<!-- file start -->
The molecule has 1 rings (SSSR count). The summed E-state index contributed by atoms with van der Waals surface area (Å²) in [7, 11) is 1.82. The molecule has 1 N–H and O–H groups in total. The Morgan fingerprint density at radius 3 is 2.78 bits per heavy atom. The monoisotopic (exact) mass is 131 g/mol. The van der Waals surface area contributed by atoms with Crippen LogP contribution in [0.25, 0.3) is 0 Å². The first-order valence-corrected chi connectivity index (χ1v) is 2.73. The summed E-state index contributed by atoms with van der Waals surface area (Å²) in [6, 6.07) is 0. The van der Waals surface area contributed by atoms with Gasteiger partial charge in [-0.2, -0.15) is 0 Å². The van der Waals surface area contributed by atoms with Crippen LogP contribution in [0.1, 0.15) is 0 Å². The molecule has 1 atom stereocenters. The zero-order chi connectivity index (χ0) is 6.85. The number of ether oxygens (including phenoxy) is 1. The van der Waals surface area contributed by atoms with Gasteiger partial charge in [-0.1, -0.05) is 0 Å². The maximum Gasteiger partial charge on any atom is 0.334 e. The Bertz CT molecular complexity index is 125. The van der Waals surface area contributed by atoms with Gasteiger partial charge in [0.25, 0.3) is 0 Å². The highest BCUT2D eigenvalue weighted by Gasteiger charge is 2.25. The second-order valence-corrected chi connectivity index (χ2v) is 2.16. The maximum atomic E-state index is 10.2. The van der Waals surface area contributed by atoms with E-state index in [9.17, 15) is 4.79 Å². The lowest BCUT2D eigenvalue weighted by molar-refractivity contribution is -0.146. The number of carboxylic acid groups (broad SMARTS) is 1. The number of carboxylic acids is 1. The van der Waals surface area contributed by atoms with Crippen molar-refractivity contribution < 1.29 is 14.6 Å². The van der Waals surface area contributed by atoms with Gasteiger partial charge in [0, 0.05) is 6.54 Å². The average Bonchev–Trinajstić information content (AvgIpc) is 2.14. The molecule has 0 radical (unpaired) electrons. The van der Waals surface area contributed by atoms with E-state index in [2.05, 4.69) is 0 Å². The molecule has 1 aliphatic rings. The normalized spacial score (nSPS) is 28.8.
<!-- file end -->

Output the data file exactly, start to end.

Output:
The molecule has 1 rings (SSSR count). The summed E-state index contributed by atoms with van der Waals surface area (Å²) in [7, 11) is 1.82. The molecule has 1 N–H and O–H groups in total. The Morgan fingerprint density at radius 3 is 2.78 bits per heavy atom. The monoisotopic (exact) mass is 131 g/mol. The van der Waals surface area contributed by atoms with Crippen LogP contribution in [0.25, 0.3) is 0 Å². The first-order valence-corrected chi connectivity index (χ1v) is 2.73. The summed E-state index contributed by atoms with van der Waals surface area (Å²) in [6, 6.07) is 0. The van der Waals surface area contributed by atoms with Gasteiger partial charge in [-0.2, -0.15) is 0 Å². The van der Waals surface area contributed by atoms with Crippen LogP contribution in [0.1, 0.15) is 0 Å². The molecule has 1 atom stereocenters. The zero-order chi connectivity index (χ0) is 6.85. The number of ether oxygens (including phenoxy) is 1. The van der Waals surface area contributed by atoms with Gasteiger partial charge in [-0.1, -0.05) is 0 Å². The maximum Gasteiger partial charge on any atom is 0.334 e. The Bertz CT molecular complexity index is 125. The van der Waals surface area contributed by atoms with Gasteiger partial charge in [0.25, 0.3) is 0 Å². The highest BCUT2D eigenvalue weighted by Gasteiger charge is 2.25. The second-order valence-corrected chi connectivity index (χ2v) is 2.16. The maximum atomic E-state index is 10.2. The van der Waals surface area contributed by atoms with E-state index in [9.17, 15) is 4.79 Å². The lowest BCUT2D eigenvalue weighted by molar-refractivity contribution is -0.146. The number of carboxylic acid groups (broad SMARTS) is 1. The number of carboxylic acids is 1. The van der Waals surface area contributed by atoms with Crippen molar-refractivity contribution < 1.29 is 14.6 Å². The van der Waals surface area contributed by atoms with Gasteiger partial charge in [0, 0.05) is 6.54 Å². The average Bonchev–Trinajstić information content (AvgIpc) is 2.14. The molecule has 0 radical (unpaired) electrons. The van der Waals surface area contributed by atoms with E-state index in [2.05, 4.69) is 0 Å². The molecule has 1 aliphatic rings. The normalized spacial score (nSPS) is 28.8.